He said the pandemic has impacted those students Breakthrough Central Texas serves—traditionally, individuals of color who come from low-income schools that receive federal Title I funding—by highlighting barriers of health, economic and technology that place students and families under considerable stress.
“It’s undeniable that virtual learning has been a necessary pivot that districts have offered and that families are choosing,” Griffith said. “And it’s undeniable that virtual learning adds additional barriers to equity and additional barriers for access and engagement for some families and students.”
Newell said she hopes AISD’s efforts to provide technology, Wi-Fi and other resources to all students in the district will continue to help more students from low-income families stay connected.
“We have devices for every student now. That certainly was not the case 12 months ago, and I think it is bringing greater equity to student learning experiences,” she said.
Still, Griffith said he has seen the past year play out differently in low-income communities than it has in affluent areas.
Children of affluent families are able to access learning spaces more easily, are more likely to have parents working from home who can provide help, and are more likely to be able to get additional help, including private tutoring, Griffith said.
“Schools in Texas are underfunded, and real solutions would come from having additional advisers and mental health resources to support all students,” he said.
Attendance rates in AISD have declined by 2.7% from this year to last, with more dramatic declines seen at secondary and Title I schools. Increasing attendance depends, in part, on creating stronger student-teacher relationships, Newell said.
“Teachers are being more diligent than ever to be in contact with their students, to see why they weren’t able to get on their device, or even just to check in,” she said. “We have a long way to go to get things perfect, but that has been a priority.”
Sarah Leah Santillanes, chair of the Department of Teacher Preparation at Huston-Tillotson University, said that students who connect with at least one of their instructors are more likely to attend class and succeed. Many of those connections have been stunted this year, she said, but teachers in low-income areas who can reach a student, even over Zoom, will have a noticeable impact in the long run.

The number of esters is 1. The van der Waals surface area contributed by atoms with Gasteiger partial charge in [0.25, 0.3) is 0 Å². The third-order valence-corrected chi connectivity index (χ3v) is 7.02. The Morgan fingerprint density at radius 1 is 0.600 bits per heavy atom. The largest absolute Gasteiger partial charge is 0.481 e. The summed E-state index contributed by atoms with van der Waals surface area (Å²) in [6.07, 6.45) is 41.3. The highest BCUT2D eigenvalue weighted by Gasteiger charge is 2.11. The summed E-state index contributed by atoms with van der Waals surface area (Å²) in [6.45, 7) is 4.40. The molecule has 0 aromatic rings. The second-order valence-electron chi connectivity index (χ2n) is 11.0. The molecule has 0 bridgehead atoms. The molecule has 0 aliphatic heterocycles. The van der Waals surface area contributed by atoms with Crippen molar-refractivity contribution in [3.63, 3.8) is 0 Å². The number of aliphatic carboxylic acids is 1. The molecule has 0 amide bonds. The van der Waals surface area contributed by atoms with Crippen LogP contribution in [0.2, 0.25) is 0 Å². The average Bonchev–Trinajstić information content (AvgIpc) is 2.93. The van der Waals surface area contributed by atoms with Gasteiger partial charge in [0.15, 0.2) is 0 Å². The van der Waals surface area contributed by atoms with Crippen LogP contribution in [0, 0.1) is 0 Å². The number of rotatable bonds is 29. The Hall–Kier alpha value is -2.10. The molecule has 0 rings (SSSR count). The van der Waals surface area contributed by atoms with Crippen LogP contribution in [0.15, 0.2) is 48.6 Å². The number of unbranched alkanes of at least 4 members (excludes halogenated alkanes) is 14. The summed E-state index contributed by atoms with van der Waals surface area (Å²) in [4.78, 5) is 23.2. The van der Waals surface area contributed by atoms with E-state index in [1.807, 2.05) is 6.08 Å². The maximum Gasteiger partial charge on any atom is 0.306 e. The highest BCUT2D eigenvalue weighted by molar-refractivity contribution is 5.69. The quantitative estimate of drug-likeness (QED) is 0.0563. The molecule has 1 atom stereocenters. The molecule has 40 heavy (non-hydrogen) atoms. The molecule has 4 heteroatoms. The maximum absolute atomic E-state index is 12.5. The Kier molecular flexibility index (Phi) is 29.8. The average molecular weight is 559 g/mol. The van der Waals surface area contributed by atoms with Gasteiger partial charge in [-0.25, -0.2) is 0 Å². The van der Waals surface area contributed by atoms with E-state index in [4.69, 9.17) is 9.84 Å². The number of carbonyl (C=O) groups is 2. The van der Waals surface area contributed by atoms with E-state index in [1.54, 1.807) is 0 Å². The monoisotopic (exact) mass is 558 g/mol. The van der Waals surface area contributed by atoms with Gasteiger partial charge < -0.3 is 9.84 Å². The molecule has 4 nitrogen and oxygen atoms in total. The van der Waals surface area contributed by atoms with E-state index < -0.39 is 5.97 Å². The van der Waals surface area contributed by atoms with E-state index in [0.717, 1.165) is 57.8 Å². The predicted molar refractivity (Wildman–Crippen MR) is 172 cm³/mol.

Educators and parents cannot say definitively what the long-lasting effects of the pandemic will be on students. However, students are still scheduled to take State of Texas Assessments of Academic Readiness tests this spring. Although schools and districts will not be graded on the results, the STAAR tests will be used to track the losses during the pandemic, according to the Texas Education Agency.
Santillanes said students and teachers across the country have been learning as they go since the pandemic started but are now adapting and improving, a sign that losses could be mitigated this spring.
“Last spring, you had educators that have been in the classroom forever and aren’t comfortable with technology who were scrambling,” she said. “As time has gone on, we’ve slowly learned how to manage it.”
Newell said AISD teachers continue to prioritize lessons essential to carry into the next school year and are preparing to reteach some concepts students may have missed in order to get students caught up. Teachers have also been directed to allow makeup work to prove concepts have been learned. For students who do fail a course, she said the district will look at each case individually to determine if a grade level or class should be repeated.
Aspects of the virtual platform are also here to stay beyond the pandemic, she said, and online tools can help provide additional support to students.
Griffith said he believes it is possible for students to bounce back, and any additional state funding would be key. With that funding, districts could introduce new programs, additional resources and investments in technology that could improve the student experience even beyond the current school year.
“Unless we are equity centric and we’re really focusing our resources to help the schools that need it most, then we’re just going to be perpetuating this,” he said.